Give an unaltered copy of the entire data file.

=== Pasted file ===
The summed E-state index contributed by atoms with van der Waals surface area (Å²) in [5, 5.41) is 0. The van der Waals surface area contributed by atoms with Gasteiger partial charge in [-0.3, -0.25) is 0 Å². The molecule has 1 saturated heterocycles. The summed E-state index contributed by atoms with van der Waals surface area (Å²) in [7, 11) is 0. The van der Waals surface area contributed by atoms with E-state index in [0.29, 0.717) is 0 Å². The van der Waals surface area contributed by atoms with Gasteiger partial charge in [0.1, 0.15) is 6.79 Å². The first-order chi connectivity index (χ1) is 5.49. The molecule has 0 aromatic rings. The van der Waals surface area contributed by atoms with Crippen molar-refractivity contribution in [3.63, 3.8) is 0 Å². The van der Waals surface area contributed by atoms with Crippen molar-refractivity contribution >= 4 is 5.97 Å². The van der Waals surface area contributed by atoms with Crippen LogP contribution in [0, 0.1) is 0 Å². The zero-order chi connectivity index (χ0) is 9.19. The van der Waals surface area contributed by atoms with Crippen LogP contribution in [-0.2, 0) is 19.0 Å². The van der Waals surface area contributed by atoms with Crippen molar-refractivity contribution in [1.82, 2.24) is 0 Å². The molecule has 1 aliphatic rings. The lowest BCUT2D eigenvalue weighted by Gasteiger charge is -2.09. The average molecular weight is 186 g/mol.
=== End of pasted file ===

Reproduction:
The summed E-state index contributed by atoms with van der Waals surface area (Å²) in [5, 5.41) is 0. The van der Waals surface area contributed by atoms with Gasteiger partial charge in [-0.3, -0.25) is 0 Å². The molecule has 1 saturated heterocycles. The summed E-state index contributed by atoms with van der Waals surface area (Å²) in [7, 11) is 0. The van der Waals surface area contributed by atoms with E-state index in [0.29, 0.717) is 0 Å². The van der Waals surface area contributed by atoms with Gasteiger partial charge in [0.1, 0.15) is 6.79 Å². The first-order chi connectivity index (χ1) is 5.49. The molecule has 0 aromatic rings. The van der Waals surface area contributed by atoms with Crippen molar-refractivity contribution in [3.63, 3.8) is 0 Å². The van der Waals surface area contributed by atoms with Crippen molar-refractivity contribution >= 4 is 5.97 Å². The van der Waals surface area contributed by atoms with Crippen LogP contribution in [0, 0.1) is 0 Å². The zero-order chi connectivity index (χ0) is 9.19. The van der Waals surface area contributed by atoms with Crippen LogP contribution in [-0.2, 0) is 19.0 Å². The van der Waals surface area contributed by atoms with Crippen molar-refractivity contribution in [1.82, 2.24) is 0 Å². The molecule has 1 aliphatic rings. The lowest BCUT2D eigenvalue weighted by Gasteiger charge is -2.09. The average molecular weight is 186 g/mol.